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Making a map of the past

ENNIS has firmly been put on the map with this week’s launch of the Ennis Atlas, part of the Royal Irish Academy’s Irish Historic Towns Atlas project. The Ennis Atlas is the 25th in the Irish series, part of a Europe-wide project with similar publications for over 480 European urban centres.The publication traces, for the first time ever, the development of the county town throughout the centuries.The newly-published Ennis Atlas examines the growth of the town from its early O’Brien foundation at Clonroad to the medieval town that developed around the Franciscan Friary, to its function as an early modern market and county town through to the 20th century.Over 15 early maps and old views of Ennis are presented in the book, with additional thematic maps and illustrations along with an extensive essay by local man, Brian Ó Dálaigh. “I grew up around the lanes and streets of Ennis and I never thought I’d get to know them so well,” …

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Permission granted for new parish offices

NEW parish offices are to be constructed in Ennis following the granting of planning permission for the development by Ennis Town Council. St Flannan’s (Killaloe) Diocesan Trust had applied for planning permission to demolish part of Maria Assumpta Hall and to build a new parish office with meeting rooms and ancillary facilities. The site of the development is within the cartilage of Ennis Cathedral, a protected structure and adjoining the Architectural Conservation Area (ACA) of Ennis Town Centre. During the planning process Risteard UaCróinín, conservation officer for Clare County Council, outlined there was no objection to the proposed development but stated his office should be consulted regarding any proposed alterations to the boundary wall facing Station Road.Commenting on the boundary wall he stated, “By its age, weathered patina, construction technique and materials, it makes a significant contribution to the ACA and complements the masonry of the Cathedral nearby. For the above reasons, this office should be consulted with regard to …

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Marathon bid for Ecuador’s Fr John

AS if moving to Ecuador to work with some of the country’s poorest people wasn’t enough of a challenge, former Ennis priest Fr John Molloy is now set to run in this year’s Dublin City Marathon. He is now fitting in training alongside his busy work in his parish of Monte Sinai. He is calling on others to join him in taking part in the event, which takes place in the capital on October 29. Fr John is set to head back to Ireland for a short time in September and he told The Clare Champion that he, his sister and many friends will be taking on the marathon to raise funds for the ongoing work in Ecuador. This weekend, he will begin the journey home to Ireland via New York. On Saturday, he will fly to the US city where he will minister and preach in St Paul’s Parish, Yonkers. The following weekend, he will celebrate masses and preach …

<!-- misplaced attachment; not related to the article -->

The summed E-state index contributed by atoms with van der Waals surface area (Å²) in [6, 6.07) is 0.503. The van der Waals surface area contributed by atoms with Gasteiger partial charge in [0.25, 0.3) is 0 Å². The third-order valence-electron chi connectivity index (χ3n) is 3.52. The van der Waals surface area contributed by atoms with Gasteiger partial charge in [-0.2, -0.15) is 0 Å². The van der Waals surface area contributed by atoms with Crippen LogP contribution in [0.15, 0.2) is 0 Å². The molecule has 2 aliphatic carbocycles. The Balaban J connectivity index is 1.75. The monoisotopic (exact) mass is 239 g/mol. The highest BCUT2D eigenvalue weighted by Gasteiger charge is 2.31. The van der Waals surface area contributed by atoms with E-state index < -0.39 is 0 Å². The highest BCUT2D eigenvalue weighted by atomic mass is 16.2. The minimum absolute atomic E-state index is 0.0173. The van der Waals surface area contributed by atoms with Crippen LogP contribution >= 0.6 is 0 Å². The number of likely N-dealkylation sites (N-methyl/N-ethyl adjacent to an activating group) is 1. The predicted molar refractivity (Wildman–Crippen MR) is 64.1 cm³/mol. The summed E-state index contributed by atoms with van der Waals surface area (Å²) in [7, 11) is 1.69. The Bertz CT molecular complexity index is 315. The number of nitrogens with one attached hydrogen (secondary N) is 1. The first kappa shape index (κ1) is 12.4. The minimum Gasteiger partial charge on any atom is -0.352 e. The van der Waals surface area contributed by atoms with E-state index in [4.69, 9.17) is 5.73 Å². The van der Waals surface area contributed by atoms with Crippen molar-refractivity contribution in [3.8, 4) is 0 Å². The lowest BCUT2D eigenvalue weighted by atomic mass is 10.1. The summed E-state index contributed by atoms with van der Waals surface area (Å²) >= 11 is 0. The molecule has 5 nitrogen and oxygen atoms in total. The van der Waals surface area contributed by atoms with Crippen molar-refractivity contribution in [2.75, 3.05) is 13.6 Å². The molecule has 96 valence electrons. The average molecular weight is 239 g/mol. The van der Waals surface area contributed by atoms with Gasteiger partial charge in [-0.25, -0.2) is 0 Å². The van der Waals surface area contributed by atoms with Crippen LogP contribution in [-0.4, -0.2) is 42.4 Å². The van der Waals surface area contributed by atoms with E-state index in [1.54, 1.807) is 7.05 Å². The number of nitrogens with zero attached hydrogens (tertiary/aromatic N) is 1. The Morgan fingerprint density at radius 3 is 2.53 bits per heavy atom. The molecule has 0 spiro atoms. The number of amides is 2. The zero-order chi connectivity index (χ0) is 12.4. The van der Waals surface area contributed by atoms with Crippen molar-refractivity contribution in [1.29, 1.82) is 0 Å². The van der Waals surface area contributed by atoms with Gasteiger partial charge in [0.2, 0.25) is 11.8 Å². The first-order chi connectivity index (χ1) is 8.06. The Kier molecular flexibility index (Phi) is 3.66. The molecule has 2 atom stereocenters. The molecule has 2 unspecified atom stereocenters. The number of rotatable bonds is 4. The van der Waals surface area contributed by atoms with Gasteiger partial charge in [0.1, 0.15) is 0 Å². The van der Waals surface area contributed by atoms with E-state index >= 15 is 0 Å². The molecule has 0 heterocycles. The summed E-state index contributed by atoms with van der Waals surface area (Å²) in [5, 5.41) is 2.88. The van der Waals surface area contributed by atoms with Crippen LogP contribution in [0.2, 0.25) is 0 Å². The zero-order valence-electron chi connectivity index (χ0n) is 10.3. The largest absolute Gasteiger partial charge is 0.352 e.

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Businesses urged to sign up for defibrillator training

ENNIS businesses are being urged to get involved with training that could potential save somebody’s life. The Ennis defibrillator committee has been raising funds to place defibrillators at key locations in Ennis in an effort to provide life saving devices in the town. They are currently calling on businesses to put forward employees for training in the use of the equipment. According to chairman of the committee and Ennis town councillor Paul O’Shea, properly trained volunteers are vital to ensure the equipment is used in the right way.“The committee has so far received donations of over €5,000 from businesses and individuals, which has enabled us to install two defibrillators in O’Connell Square and the Market. The committee is continuing to seek donations as an additional €5,000 is required to install a further two defibrillators in Woodquay and Lower Abbey Street,” he said. The committee is also asking individuals or businesses to contribute to the fund. Those who donate €50 will …

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Flour and good eyesight aid Kilraghtis project

A BAG of flour maybe be useful for many things but can it help preserve history? Well that’s exactly what the Clare Archaeological and Historical Society used, along with the stalwart work of its members, to help with the painstaking transcription of burial monuments at Kilraghtis graveyard, which is in the Doora-Barefield parish.

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